In 2012 Graham Storrs wrote an article here where he asks the question “Why is science fiction dying?” According to Storrs, science fiction is in trouble in the literary marketplace. Not only is fantasy outselling SF by 3:1, he says, but also what is marketed as SF isn’t really that in a lot of cases. Instead of being real science-based SF, it’s mostly just fantasy in a science fictional setting. According to Storrs, there hasn’t been much in the way of innovation in SF since cyberpunk made its debut back in the 1980s, and writers are generally just rehashing old tropes. It’s another comment on the staleness of science fiction and how little creativity goes into projecting where scientific trends might take us, even in the near future.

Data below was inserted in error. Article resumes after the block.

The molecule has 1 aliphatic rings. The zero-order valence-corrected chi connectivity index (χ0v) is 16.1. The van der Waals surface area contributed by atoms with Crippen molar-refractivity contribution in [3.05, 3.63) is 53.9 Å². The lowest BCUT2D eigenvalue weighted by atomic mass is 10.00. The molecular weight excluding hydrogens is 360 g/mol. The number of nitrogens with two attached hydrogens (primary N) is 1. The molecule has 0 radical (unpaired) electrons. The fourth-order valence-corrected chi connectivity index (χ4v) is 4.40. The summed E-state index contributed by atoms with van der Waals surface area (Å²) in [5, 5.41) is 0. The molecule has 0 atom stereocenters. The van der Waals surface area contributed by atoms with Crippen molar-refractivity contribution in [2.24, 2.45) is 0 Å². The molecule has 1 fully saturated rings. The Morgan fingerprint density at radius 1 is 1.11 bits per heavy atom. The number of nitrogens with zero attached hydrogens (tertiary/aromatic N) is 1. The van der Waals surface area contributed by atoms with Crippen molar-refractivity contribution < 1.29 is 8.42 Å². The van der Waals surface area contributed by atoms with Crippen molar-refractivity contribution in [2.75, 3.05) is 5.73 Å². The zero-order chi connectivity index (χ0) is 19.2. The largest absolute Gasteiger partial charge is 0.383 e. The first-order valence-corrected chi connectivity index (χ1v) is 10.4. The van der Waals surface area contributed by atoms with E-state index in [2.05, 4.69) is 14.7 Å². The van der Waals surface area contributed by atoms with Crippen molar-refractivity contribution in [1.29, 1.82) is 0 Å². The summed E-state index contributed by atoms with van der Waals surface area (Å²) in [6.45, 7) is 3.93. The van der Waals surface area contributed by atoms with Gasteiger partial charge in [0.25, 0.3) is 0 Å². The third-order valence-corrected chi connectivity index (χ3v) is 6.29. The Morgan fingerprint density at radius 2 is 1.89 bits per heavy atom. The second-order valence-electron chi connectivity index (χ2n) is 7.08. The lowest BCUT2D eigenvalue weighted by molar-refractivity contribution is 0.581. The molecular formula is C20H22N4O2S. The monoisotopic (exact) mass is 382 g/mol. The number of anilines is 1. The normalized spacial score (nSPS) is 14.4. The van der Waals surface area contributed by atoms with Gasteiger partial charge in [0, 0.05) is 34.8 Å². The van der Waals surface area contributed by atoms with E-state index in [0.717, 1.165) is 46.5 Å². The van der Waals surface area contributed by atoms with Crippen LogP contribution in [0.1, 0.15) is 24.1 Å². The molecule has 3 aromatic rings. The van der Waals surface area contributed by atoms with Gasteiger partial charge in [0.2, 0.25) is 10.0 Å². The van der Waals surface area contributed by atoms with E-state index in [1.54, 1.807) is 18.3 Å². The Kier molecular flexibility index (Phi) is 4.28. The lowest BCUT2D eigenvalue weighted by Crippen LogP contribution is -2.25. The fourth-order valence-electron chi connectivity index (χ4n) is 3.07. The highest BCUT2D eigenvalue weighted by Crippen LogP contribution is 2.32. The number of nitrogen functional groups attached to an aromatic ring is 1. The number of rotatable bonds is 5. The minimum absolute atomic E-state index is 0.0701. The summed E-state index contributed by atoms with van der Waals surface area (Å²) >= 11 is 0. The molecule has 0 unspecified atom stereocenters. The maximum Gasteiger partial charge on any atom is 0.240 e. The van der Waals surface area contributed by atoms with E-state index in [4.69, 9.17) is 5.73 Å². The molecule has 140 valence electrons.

Storrs links the fortunes of science and science fiction. He suggests that science fiction is in decline as a genre because of a change in how science is currently regarded in our society. At one time, science was regarded with something like awe. In the rosy 1950s, scientific research and development was seen as something that would make life better. However, recent political and economic trends have shown this most likely won’t happen. Although we do have marvels like the cellphone and space exploration, other scientific advances have only increased pressures from globalization, medical costs and climate change. According to Storrs, science itself is now regarded with hostility and suspicion–and science fiction is confused.